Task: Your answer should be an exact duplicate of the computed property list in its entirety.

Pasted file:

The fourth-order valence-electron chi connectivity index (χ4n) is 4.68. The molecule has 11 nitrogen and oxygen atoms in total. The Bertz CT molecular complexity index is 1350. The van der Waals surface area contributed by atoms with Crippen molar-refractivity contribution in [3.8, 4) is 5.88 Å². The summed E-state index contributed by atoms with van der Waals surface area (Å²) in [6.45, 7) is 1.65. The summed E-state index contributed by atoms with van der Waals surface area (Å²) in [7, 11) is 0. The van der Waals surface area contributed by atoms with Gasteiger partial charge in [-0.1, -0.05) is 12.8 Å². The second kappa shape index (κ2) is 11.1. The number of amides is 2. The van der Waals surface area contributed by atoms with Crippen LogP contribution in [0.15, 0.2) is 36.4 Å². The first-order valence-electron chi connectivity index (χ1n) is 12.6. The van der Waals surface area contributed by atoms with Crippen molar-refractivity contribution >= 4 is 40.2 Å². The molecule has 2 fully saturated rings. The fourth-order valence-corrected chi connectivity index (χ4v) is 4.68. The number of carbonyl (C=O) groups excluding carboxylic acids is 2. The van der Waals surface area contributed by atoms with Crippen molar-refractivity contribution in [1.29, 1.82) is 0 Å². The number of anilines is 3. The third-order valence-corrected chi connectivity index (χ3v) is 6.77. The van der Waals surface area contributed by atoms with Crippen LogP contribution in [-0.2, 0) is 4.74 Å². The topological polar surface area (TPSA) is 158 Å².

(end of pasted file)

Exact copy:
The fourth-order valence-electron chi connectivity index (χ4n) is 4.68. The molecule has 11 nitrogen and oxygen atoms in total. The Bertz CT molecular complexity index is 1350. The van der Waals surface area contributed by atoms with Crippen molar-refractivity contribution in [3.8, 4) is 5.88 Å². The summed E-state index contributed by atoms with van der Waals surface area (Å²) in [6.45, 7) is 1.65. The summed E-state index contributed by atoms with van der Waals surface area (Å²) in [7, 11) is 0. The van der Waals surface area contributed by atoms with Gasteiger partial charge in [-0.1, -0.05) is 12.8 Å². The second kappa shape index (κ2) is 11.1. The number of amides is 2. The van der Waals surface area contributed by atoms with Crippen LogP contribution in [0.15, 0.2) is 36.4 Å². The first-order valence-electron chi connectivity index (χ1n) is 12.6. The van der Waals surface area contributed by atoms with Crippen molar-refractivity contribution >= 4 is 40.2 Å². The molecule has 2 fully saturated rings. The fourth-order valence-corrected chi connectivity index (χ4v) is 4.68. The number of carbonyl (C=O) groups excluding carboxylic acids is 2. The van der Waals surface area contributed by atoms with Crippen molar-refractivity contribution in [1.29, 1.82) is 0 Å². The number of anilines is 3. The third-order valence-corrected chi connectivity index (χ3v) is 6.77. The van der Waals surface area contributed by atoms with Crippen LogP contribution in [-0.2, 0) is 4.74 Å². The topological polar surface area (TPSA) is 158 Å².